District officials say the hybrid model – with two days of in-person instruction and three days of virtual learning – will continue through the end of the semester.
BOISE, Idaho — The Boise School District will continue moving forward with its phased plan to bring students back to the classroom in person, even as health officials say Ada County will likely move into the “red” category of coronavirus infection rates.
Previously, Central District Health had recommended that schools opt for remote learning over in-person instruction while in the “red” or Category 3 level.
But CDH officials said Friday morning during the Boise School District’s board meeting that they support Boise schools continuing to allow students back into the classroom.
CDH Program Manager Gina Pannell said that teachers and staff in the Boise School District have done “an incredible job” so far keeping kids distanced and enforcing mask-wearing and other safety protocols.
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“We’re not seeing this school district contribute to transmission in the community, contribute to spread, and that is a huge indicator for us that things are going the way they should be,” Pannel told the board.
Pannel acknowledged that assessment could change, and encouraged school leaders to monitor the situation closely and continue to work with the health district for recommendations, but underscored that officials do not oppose the plan to continue bringing older students back to school.
“Our main goal in all of this is to reduce the spread and slow the spread, and if schools are not contributing to that, then there is not an indication that anything needs to be done differently at this point in time,” she said.
Boise School District’s phased reopening plan began on Sept. 22 with the district’s youngest students, kindergartners through second-graders, returning for in-person learning first. Phase Two, which brought back third- through sixth-graders, started on Tuesday.
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Boise School District Superintendent Lisa Roberts said the district will proceed with Phase Three, which affects seventh- through twelfth-graders, on Oct. 19.
The district’s hybrid model means that students are going to school in-person two days a week, with three days of virtual learning at home. Classes have been split into two groups, with alternating days of in-class instruction, to help keep class sizes smaller.
Although the district had originally aimed to have all students back in classrooms five-days-a-week by Nov. 9, Roberts said the plan is now to continue the hybrid learning model through the end of the semester.
District enrollment has dropped by 1,505 students from the last school year, Roberts said, and class sizes are capped at 25 students – meaning children are attending school with a dozen or fewer classmates at a time, thanks to the hybrid learning split.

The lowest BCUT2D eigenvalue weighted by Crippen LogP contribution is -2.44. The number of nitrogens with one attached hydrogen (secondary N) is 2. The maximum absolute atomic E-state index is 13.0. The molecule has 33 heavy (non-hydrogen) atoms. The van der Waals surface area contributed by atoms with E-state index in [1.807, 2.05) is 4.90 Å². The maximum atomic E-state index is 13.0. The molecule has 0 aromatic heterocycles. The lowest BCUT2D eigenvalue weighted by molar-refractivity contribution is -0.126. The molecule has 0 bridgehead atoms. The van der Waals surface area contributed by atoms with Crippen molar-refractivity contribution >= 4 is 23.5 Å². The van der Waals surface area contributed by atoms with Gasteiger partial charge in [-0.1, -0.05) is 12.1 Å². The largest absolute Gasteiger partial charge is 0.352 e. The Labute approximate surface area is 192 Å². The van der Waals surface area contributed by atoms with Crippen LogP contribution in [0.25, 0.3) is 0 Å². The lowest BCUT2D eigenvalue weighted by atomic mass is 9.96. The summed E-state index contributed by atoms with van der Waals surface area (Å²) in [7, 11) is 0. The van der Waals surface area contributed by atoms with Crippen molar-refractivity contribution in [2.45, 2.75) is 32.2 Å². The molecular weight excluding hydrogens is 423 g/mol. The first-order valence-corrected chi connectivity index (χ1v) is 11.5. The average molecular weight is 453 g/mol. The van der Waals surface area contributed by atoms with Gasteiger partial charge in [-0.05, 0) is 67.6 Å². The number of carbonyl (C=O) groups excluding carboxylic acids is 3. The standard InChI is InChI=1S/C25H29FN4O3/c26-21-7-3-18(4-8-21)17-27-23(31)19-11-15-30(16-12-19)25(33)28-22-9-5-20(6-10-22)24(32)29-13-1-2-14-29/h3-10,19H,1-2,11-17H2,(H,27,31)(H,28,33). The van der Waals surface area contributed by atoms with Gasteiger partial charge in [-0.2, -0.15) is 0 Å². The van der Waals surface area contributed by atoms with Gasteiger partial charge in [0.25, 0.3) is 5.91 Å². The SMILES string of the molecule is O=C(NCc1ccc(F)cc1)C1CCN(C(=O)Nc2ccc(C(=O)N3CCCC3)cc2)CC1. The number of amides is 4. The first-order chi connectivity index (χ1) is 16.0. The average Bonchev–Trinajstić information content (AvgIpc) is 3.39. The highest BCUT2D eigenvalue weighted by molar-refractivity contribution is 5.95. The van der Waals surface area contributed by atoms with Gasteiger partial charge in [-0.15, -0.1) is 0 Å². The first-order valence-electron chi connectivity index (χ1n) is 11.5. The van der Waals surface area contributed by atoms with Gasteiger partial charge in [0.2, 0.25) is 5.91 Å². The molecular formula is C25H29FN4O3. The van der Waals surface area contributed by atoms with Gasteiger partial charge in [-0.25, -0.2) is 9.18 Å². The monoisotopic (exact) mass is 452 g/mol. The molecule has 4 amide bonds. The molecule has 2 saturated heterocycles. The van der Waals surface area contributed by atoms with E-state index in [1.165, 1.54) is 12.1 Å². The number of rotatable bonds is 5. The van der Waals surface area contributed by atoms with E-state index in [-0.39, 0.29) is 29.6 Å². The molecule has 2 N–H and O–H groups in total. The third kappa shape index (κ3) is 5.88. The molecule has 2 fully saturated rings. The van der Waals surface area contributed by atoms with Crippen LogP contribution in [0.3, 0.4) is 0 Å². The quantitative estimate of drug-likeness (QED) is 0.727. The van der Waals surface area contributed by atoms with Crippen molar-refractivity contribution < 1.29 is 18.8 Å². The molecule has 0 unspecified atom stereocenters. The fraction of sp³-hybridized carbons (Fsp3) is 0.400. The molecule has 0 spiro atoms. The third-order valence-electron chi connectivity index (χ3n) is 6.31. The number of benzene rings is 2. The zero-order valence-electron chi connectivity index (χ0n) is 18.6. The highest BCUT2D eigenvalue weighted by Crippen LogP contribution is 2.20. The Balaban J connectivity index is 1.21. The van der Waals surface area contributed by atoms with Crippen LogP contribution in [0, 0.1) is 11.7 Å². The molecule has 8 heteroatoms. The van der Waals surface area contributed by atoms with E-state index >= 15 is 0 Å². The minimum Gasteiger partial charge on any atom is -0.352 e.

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She stressed that the district is working closely with doctors and health officials, and is agile enough to change its approach quickly if cases spike.
“We can close on a dime: That’s pretty much what we did in the spring, and we can do that again if we need to,” Roberts said.
Superintendent Coby Dennis agreed, but vowed to give parents “as much notice as physically possible” before making a shift back to online-only learning.
Dennis also said that the district will continue to allow sports and athletic programs to move forward, even if Ada County goes into the “red” category as expected. So far, there have been only about five positive COVID-19 cases in the district’s sports programs in the last five weeks, with no community spread from those cases, he said.
District-wide, Boise schools had 15 positive cases between Aug. 17 and Sept. 21, nine between Sept. 22 and Oct. 5, and two cases since Oct. 6 – both adults who were infected before students returned to their schools, officials say.
“We need to celebrate the fact that our protocols are working,” Dennis said.
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Trustee Beth Oppenheimer praised school staff and administrators for their hard work to keep the numbers down, but warned that the school district could not be fully responsible for protecting students from the coronavirus.
Parents and other members of the community need to do their part as well by wearing masks and practicing social distancing if they want to see their children continue to have in-person learning, she said.
“The Boise School District can not fix the community spread outside of our doors,” Oppenheimer said.
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Dennis said that the goal for the district is to avoid schools having to be shut down again. The district will continue to monitor the number of infections daily, and will remain in communication with Central District Health as the phased return to school plan progress, he said.
“All of us took a leap of faith at the beginning of this that what we were planning was going to work, and it seems to be working,” Dennis said.
At KTVB, we’re focusing our news coverage on the facts and not the fear around the virus. To see our full coverage, visit our coronavirus section, here: www.ktvb.com/coronavirus.
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